Tuesday 6 November 1666

Up, and to the office, where all the morning sitting. At noon home to dinner, and after dinner down alone by water to Deptford, reading “Duchesse of Malfy,” the play, which is pretty good, and there did some business, and so up again, and all the evening at the office. At night home, and there find Mr. Batelier, who supped with us, and good company he is, and so after supper to bed.


8 Annotations

Robert Gertz  •  Link

It is pretty good, Sam. I like the evil Cardinal brother with the poisoned bible.

Deptford and no visit to Bagwell?

Eric Walla  •  Link

Maybe "so up again" is new code for a dalliance ...?

CGS  •  Link

how true
"Here comes Bosola,
The only court-gall; yet I observe his railing
Is not for simple love of piety:
Indeed he rails at those things which he wants;
Would be as lecherous, covetous, or proud,
Bloody, or envious, as any man,
If he had means to be so."
choose?
gall
. 1. a. The secretion of the liver, bile. Now applied only (exc. in Comb.) to that of the lower animals, esp. to ox gall (see OX) as used in the arts. (From the earliest period often used, like L. fel, F. fiel, etc., as the type of an intensely bitter substance.)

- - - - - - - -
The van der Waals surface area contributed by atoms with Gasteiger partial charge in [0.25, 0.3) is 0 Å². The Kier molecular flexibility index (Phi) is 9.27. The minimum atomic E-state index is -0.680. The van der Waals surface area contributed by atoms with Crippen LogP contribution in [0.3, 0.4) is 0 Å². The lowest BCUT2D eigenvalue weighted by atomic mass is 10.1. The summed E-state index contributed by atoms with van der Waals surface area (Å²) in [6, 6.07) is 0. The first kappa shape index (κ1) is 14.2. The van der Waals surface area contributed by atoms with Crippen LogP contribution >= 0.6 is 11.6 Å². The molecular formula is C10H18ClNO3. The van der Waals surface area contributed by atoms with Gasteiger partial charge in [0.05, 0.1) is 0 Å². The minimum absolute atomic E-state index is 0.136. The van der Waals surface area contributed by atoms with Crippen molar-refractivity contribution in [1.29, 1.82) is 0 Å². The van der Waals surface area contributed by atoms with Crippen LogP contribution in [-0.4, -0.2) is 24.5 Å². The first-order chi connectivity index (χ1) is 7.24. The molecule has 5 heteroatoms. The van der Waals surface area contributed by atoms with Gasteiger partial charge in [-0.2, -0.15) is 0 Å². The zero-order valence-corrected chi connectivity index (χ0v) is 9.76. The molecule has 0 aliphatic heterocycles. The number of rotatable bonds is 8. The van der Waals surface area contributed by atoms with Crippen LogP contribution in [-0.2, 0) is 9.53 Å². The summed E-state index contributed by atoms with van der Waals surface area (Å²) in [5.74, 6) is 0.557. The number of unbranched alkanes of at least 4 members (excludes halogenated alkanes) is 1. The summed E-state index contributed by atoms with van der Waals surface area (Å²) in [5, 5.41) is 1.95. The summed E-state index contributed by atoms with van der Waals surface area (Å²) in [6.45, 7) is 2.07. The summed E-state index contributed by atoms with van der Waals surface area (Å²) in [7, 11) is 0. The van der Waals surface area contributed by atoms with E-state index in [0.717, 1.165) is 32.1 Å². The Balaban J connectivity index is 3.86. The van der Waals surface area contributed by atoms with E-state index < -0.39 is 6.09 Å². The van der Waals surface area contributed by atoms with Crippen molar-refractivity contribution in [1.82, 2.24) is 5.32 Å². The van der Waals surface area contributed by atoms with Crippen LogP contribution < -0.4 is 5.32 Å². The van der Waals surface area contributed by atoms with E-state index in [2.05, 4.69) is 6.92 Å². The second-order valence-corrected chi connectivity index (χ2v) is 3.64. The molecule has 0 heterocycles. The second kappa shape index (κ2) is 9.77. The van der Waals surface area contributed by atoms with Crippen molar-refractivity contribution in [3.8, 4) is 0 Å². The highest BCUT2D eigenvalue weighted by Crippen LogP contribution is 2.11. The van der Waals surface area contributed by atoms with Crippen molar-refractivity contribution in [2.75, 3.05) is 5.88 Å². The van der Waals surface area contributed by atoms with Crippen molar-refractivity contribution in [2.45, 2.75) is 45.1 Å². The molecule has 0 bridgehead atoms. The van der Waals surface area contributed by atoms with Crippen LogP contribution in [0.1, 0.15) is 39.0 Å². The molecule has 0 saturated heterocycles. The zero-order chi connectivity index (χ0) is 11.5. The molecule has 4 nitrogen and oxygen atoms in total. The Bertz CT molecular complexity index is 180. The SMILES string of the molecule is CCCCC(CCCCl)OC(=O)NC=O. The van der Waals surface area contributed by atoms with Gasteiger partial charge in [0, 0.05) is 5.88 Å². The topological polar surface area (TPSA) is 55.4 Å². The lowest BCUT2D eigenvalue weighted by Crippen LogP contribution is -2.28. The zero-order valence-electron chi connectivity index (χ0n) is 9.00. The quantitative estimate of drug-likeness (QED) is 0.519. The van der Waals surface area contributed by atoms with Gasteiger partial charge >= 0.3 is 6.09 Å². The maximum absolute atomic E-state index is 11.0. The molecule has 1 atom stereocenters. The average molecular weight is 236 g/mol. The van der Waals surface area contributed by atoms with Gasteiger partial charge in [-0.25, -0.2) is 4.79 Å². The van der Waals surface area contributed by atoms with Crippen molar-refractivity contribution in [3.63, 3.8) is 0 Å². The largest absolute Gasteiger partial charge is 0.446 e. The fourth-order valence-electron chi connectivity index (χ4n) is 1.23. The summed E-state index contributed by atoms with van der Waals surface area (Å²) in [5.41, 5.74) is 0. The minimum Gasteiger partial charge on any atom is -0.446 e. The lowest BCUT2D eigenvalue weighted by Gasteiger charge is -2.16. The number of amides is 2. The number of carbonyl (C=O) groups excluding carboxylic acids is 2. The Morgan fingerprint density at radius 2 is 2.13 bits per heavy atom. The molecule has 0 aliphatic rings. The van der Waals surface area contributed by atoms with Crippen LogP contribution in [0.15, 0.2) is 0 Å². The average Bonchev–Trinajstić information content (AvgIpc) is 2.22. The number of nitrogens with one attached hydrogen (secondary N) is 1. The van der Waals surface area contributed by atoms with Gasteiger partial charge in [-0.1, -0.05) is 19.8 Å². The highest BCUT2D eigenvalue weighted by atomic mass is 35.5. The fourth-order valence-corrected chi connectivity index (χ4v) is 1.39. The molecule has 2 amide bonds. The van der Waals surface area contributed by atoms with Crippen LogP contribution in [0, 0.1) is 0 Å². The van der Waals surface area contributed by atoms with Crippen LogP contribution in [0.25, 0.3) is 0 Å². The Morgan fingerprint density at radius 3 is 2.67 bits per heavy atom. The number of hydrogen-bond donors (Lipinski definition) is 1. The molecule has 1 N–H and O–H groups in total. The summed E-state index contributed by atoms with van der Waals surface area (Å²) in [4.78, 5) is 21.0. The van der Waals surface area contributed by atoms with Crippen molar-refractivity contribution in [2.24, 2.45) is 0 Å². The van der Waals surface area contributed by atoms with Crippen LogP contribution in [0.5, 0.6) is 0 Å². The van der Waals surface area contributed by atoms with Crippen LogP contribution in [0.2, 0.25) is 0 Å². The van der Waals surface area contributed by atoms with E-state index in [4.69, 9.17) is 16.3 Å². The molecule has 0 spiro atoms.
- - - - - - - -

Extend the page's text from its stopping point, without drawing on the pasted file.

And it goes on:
or
1. Originally, a painful swelling, pustule, or blister, esp. in a horse (cf. WINDGALL). In later use (? influenced by GALL v.), a sore or wound produced by rubbing or chafing.
or
1. An excrescence produced on trees, especially the oak, by the action of insects, chiefly of the genus Cynips. Oak-galls are largely used in the manufacture of ink and tannin, as well as in dyeing and in medicine.

Australian Susan  •  Link

I recall an excellent production of the D of M in the '70s at Stratford with Michael Williams (cast against type, but v.g.) as Bosola - there was much clever use of atmospheric lighting and Bosola had spurs which clinked - this sound accreted layers of suspense as the play progressed.

Sarah Drew  •  Link

"the play, which is pretty good"
Is this the first recorded instance of "pretty" as a modifier? The phrase sounds very modern.

San Diego Sarah  •  Link

An interesting thought, Sarah. I did a search for "pretty" and learned it must have been one of Pepys' favorite words.

Many times it's hard to tell if it is a modifier or an opinion. For example: " … had a great deal of pretty discourse of the ceremoniousness of the …"

Was it clever discourse or silly discourse? My impression is that Pepys is telling us it wasn't particularly thoughtful discourse.

And sometimes he's making judgments on thing beyond my comprehension:

"Tuesday 3 October 1665
… young Scotch lady, pretty handsome and plain."

In short, it seems to have been a word as ambiguous then as now. He may be modifying; he may be complimenting.

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